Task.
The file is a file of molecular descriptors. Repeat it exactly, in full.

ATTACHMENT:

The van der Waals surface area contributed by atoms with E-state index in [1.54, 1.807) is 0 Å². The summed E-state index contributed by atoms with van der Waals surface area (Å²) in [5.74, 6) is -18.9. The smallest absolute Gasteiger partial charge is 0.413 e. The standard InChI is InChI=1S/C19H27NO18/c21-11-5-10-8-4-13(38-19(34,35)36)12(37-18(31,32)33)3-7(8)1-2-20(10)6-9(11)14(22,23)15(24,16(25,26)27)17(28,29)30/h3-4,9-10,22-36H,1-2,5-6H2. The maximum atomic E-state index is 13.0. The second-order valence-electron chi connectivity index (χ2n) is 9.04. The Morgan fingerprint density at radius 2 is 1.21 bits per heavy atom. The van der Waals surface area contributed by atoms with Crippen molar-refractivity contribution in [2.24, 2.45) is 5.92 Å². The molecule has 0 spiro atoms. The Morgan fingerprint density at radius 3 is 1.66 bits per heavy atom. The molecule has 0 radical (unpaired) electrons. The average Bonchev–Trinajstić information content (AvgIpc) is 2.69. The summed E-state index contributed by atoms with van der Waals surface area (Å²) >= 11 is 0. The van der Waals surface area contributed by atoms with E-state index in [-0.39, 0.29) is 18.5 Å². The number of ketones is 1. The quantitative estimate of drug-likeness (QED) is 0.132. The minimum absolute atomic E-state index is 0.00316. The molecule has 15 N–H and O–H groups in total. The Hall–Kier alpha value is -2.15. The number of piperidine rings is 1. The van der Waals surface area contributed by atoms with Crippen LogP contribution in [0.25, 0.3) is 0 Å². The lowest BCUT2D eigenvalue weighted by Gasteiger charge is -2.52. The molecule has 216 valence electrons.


The van der Waals surface area contributed by atoms with E-state index in [1.54, 1.807) is 0 Å². The summed E-state index contributed by atoms with van der Waals surface area (Å²) in [5.74, 6) is -18.9. The smallest absolute Gasteiger partial charge is 0.413 e. The standard InChI is InChI=1S/C19H27NO18/c21-11-5-10-8-4-13(38-19(34,35)36)12(37-18(31,32)33)3-7(8)1-2-20(10)6-9(11)14(22,23)15(24,16(25,26)27)17(28,29)30/h3-4,9-10,22-36H,1-2,5-6H2. The maximum atomic E-state index is 13.0. The second-order valence-electron chi connectivity index (χ2n) is 9.04. The Morgan fingerprint density at radius 2 is 1.21 bits per heavy atom. The van der Waals surface area contributed by atoms with Crippen molar-refractivity contribution in [2.24, 2.45) is 5.92 Å². The molecule has 0 spiro atoms. The Morgan fingerprint density at radius 3 is 1.66 bits per heavy atom. The molecule has 0 radical (unpaired) electrons. The average Bonchev–Trinajstić information content (AvgIpc) is 2.69. The summed E-state index contributed by atoms with van der Waals surface area (Å²) >= 11 is 0. The van der Waals surface area contributed by atoms with E-state index in [-0.39, 0.29) is 18.5 Å². The number of ketones is 1. The quantitative estimate of drug-likeness (QED) is 0.132. The minimum absolute atomic E-state index is 0.00316. The molecule has 15 N–H and O–H groups in total. The Hall–Kier alpha value is -2.15. The number of piperidine rings is 1. The van der Waals surface area contributed by atoms with Crippen LogP contribution in [0.25, 0.3) is 0 Å². The lowest BCUT2D eigenvalue weighted by Gasteiger charge is -2.52. The molecule has 216 valence electrons.